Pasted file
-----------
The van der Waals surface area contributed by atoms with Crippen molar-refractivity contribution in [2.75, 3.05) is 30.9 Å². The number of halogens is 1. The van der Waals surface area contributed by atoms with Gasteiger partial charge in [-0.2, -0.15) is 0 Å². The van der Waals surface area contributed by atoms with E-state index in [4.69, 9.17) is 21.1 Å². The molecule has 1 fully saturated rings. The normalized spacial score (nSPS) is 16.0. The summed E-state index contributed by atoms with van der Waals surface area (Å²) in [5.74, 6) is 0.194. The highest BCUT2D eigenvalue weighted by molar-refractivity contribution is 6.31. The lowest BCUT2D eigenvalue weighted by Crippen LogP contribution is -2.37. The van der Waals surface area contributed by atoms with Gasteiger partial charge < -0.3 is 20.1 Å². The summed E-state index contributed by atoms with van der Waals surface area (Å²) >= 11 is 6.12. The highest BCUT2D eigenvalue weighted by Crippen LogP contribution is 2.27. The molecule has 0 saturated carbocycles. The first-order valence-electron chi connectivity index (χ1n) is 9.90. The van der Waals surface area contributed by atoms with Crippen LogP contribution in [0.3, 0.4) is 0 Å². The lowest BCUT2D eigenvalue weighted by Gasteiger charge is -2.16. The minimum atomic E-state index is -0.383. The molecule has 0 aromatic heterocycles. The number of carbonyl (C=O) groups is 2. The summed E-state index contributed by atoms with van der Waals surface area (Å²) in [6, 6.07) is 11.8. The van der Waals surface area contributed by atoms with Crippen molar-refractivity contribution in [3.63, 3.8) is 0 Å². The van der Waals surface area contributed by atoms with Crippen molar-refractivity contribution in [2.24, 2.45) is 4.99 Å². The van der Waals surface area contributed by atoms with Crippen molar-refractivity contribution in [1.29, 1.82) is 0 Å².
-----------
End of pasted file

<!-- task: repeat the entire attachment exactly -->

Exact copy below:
The van der Waals surface area contributed by atoms with Crippen molar-refractivity contribution in [2.75, 3.05) is 30.9 Å². The number of halogens is 1. The van der Waals surface area contributed by atoms with Gasteiger partial charge in [-0.2, -0.15) is 0 Å². The van der Waals surface area contributed by atoms with E-state index in [4.69, 9.17) is 21.1 Å². The molecule has 1 fully saturated rings. The normalized spacial score (nSPS) is 16.0. The summed E-state index contributed by atoms with van der Waals surface area (Å²) in [5.74, 6) is 0.194. The highest BCUT2D eigenvalue weighted by molar-refractivity contribution is 6.31. The lowest BCUT2D eigenvalue weighted by Crippen LogP contribution is -2.37. The van der Waals surface area contributed by atoms with Gasteiger partial charge < -0.3 is 20.1 Å². The summed E-state index contributed by atoms with van der Waals surface area (Å²) >= 11 is 6.12. The highest BCUT2D eigenvalue weighted by Crippen LogP contribution is 2.27. The molecule has 0 saturated carbocycles. The first-order valence-electron chi connectivity index (χ1n) is 9.90. The van der Waals surface area contributed by atoms with Crippen LogP contribution in [0.3, 0.4) is 0 Å². The lowest BCUT2D eigenvalue weighted by Gasteiger charge is -2.16. The minimum atomic E-state index is -0.383. The molecule has 0 aromatic heterocycles. The number of carbonyl (C=O) groups is 2. The summed E-state index contributed by atoms with van der Waals surface area (Å²) in [6, 6.07) is 11.8. The van der Waals surface area contributed by atoms with Crippen molar-refractivity contribution in [3.63, 3.8) is 0 Å². The van der Waals surface area contributed by atoms with Crippen molar-refractivity contribution in [2.24, 2.45) is 4.99 Å². The van der Waals surface area contributed by atoms with Crippen molar-refractivity contribution in [1.29, 1.82) is 0 Å².